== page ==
This year has seen an unprecedented volume of new employment legislation and, consequently, long hours for HR practitioners. So what have been the main headaches in 2002, and where will the challenges lie in 2003? Compiled by Phil Boucher
Head of HR, at SSSL British Sky Broadcasting
In the past year, like most other businesses, we have had to keep abreast of the continuing stream of new legislation.
It has been a major challenge to interpret the case law that has developed as a result of this and we have questioned and reviewed our own interpretation of the legislation whenever the case law has been published. As a result, we have revisited and, where necessary, amended our own internal policies and procedures to ensure that we take account of the case law that continually shapes the letter and spirit of the legislation.
Over the next year, we anticipate it will continue to be a major challenge to implement some of the recent legislation, particularly The Flexible Working (Eligibility, Complaints and Remedies) Regulations 2002 and The Flexible Working (Procedural Requirements) Regulations 2002. These present us with the requirement to consider requests for flexible working from all parents with children up to six years old, and from those who have disabled children aged 18 years or under.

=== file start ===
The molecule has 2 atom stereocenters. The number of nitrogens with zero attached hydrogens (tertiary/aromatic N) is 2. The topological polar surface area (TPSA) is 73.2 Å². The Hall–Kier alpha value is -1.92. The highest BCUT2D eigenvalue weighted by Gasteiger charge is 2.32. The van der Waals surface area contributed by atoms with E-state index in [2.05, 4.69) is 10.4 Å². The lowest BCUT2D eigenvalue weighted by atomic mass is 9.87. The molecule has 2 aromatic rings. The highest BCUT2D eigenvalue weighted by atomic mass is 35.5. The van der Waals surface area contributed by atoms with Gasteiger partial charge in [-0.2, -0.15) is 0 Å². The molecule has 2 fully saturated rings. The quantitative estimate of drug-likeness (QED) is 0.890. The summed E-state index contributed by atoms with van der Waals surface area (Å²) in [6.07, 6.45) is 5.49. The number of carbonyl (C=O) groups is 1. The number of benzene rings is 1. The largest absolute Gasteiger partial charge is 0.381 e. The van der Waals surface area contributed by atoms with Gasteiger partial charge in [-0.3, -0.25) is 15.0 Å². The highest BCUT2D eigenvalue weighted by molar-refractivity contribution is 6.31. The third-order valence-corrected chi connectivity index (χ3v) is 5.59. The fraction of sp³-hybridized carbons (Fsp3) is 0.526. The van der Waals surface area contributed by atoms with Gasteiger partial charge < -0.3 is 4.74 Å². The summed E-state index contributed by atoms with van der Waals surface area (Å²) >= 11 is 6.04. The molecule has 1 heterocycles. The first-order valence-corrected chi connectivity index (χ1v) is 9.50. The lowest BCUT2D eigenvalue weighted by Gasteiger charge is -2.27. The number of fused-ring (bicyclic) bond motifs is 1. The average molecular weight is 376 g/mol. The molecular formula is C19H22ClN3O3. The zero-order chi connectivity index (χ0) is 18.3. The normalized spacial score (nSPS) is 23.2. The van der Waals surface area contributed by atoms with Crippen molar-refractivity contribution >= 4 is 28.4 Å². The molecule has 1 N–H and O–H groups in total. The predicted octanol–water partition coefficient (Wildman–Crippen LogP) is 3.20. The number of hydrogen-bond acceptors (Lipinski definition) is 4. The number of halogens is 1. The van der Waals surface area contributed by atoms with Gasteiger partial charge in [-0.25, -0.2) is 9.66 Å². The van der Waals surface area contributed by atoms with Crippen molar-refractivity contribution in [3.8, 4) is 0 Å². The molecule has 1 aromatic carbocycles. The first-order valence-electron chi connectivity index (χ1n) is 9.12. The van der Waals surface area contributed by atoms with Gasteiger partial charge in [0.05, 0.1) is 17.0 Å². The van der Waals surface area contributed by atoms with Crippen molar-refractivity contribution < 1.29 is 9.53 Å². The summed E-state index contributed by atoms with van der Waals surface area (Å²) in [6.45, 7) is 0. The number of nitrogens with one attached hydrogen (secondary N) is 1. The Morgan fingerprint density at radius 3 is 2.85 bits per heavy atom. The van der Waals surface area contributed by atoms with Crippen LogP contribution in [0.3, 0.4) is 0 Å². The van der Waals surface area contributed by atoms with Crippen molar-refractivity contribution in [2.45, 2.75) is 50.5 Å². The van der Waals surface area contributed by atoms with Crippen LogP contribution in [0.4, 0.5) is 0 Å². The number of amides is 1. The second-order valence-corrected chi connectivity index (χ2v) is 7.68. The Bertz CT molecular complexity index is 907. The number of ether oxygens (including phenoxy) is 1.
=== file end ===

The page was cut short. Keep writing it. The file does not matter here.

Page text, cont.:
Being such a large employer and working in a 24-hour business, we already have more than 1,000 shifts to administer, which is not easy by any means. It may be that the legislation causes the number of shifts to increase, which will, in turn, increase our difficulties further. However, I am certain the problems associated with providing such flexibility will be much more difficult for smaller businesses. So regardless of the changes that take place, we should be more than able to cope.
We will also have to take account of the new rights that fixed-term employees will have. Again this may cause problems in the initial implementation.
Historically, we have used fixed-term contracts in some parts of the business to cover increased business activity for limited periods as it gives us the flexibility to increase and decrease staffing as required. With the rights of those on fixed-term contracts being aligned to those of permanent staff, it may not be as useful to have this workforce as it has been in the past. On the other hand, I can see that it can be viewe